It is surprising how many people believe that Canada is just one big ball of frozen snow. It is even more surprising to hear that some people are under the impression that it is so cold here, that even wildlife can not survive. This is of course is far from true, in fact the Northwest Territories is well known for its excellent hunting. Throughout Canada's great white north there are many different species of animals both on land and in the sea. I have put together for you a short list of animals that can be easily spotted in one of Canada's most Northern regions, the Northwest Territories.
Moose - There are an estimated 20,000 moose roaming around the Northwest Territories. You will find most of these near the Mackenzie Mountain area. According to NWToutfitters.com "The Mackenzie Mountains of Canada’s Northwest Territories provides some of the best locations to hunt the largest sub-species of North American moose." A moose is a herbivore, and can quite often been seen feeding in marshy areas which provide a feast of swampy grass. Their average height is about 6 to 7 feet (though in the Northwest Territories they are known for reaching heights well over this). Moose do not have many enemies their largest threat being wolves, but occasionally do get hunted by grizzly bears and black bears. This occurrence does not happen often as grizzly bears do not normally hunt a healthy moose and black bears generally hunt only calves (through the months of May-June). Moose are a very friendly creature and will not attack a human unless provoked or they feel threatened (you should always stay a safe distance away from bull moose during mating season).
Dall Sheep - Dall sheep can also be seen quite commonly around the Mackenzie Mountain area. There is a estimated 15,000 Dall Sheep in all of the Northwest Territories. Their coats range from white to light brown, and are distinguished by their curled horns. Each fall their horns stop growing causing a ring to form. These rings can often be used to find the sheep's age (like how you would count the rings of a tree). They love to spend time in mountain areas as they are fond for dry rugged landscapes and steep slopes. A ram (a male) on average weighs between 160 to 242 lbs, ews (female) come in at a smaller 110 to 150 lbs. These animals are much shorter then the moose at only 3-3 1/2 feet tall.
Wolf - Their coats can range from pure white to pure black (and can also contain a mixture of both). A white coat will allow the wolf to blend into the snow when stalking prey and will most commonly be seen in the Canada's northern areas.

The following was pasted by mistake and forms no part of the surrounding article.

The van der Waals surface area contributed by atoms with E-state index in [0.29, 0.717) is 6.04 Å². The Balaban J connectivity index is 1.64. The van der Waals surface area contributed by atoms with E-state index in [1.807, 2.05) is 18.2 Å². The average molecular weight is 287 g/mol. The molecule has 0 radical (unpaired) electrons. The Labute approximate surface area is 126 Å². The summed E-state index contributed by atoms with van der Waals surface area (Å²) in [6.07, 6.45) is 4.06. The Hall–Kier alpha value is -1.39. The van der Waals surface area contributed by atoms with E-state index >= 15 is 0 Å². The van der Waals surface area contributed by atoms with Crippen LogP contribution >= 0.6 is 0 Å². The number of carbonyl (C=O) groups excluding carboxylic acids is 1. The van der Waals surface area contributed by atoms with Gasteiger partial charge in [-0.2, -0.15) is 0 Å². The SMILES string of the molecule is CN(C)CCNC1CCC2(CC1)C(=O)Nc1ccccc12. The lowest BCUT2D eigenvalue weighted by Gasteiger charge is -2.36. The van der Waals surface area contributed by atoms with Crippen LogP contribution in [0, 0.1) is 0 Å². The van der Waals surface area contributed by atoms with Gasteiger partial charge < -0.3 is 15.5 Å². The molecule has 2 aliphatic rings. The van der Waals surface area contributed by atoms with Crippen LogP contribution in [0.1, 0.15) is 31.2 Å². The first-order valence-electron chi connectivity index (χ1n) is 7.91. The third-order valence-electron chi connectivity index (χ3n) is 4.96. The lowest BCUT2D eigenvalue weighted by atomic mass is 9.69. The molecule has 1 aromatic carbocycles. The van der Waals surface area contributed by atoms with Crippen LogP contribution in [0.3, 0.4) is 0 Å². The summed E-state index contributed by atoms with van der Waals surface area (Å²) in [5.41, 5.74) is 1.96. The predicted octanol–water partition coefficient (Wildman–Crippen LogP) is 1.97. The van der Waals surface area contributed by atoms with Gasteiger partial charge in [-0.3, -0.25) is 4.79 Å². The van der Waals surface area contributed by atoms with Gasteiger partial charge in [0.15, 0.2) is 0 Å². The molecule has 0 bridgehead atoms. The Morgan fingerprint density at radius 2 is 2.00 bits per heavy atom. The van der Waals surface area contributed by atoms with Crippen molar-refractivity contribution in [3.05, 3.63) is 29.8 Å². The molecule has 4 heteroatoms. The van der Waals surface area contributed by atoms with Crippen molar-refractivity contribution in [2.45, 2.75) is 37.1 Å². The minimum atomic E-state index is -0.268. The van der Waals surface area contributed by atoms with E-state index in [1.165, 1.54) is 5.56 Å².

The wolf is the largest member of the wild dog family and has a close relation to the husky breed of domestic dog. They feed on animals such as moose, bison, deer and even the snowshoe hare, and are known for attacking animals much larger then they. The wolf found in the Northwest Territories is different then other breeds as they do not have as much of a defined and protected territory, this is because are constantly traveling with the migration of the caribou. The wolf howls to communicate with its pack, find lost pups, signal locations when hunting and at times just for pleasure (like we sing in the shower). Hearing a pack of wolves "singing" can be quite beautiful and definitely something to remember. Wolves are not a solitary animal, they travel in packs with a population ranging up to 16 and in some cases have been found traveling in packs of over 30. There is an estimated 4000-5000 wolves in the Northwest Territories.
Barren-Ground Caribou - This sub-species of Caribou are mainly found in Canada's North, this species is a bit smaller then normal sized caribou coming in around 198 lbs (female) and 331 lbs (male). The Caribou usually travels in a pack that can reach numbers of over a thousand in population. The largest predator of the the Caribou is the wolf which will follow its packs for miles.
Elk - The elk feed mainly on plants, grass and twigs. The males have large antlers which is their main form of defence against predators, they shed these once a year normally after the rut. Elk are the second largest relative of the deer, even the smallest adult elk will be at least twice the size of full grown a mule deer. Elk are normally timid animals but during the rut males will become aggressive so take caution if you cross paths.
Some of the other creatures living in the Northwest Territories are the snowshoe hare, horned owl, arctic fox, and wolverine. These are just a few of the amazing creatures living in the Northwest Territories, in order to name them all I would need plenty more space and many more days. Canada is a great place to live filled with many of the most amazing animals that roam the earth.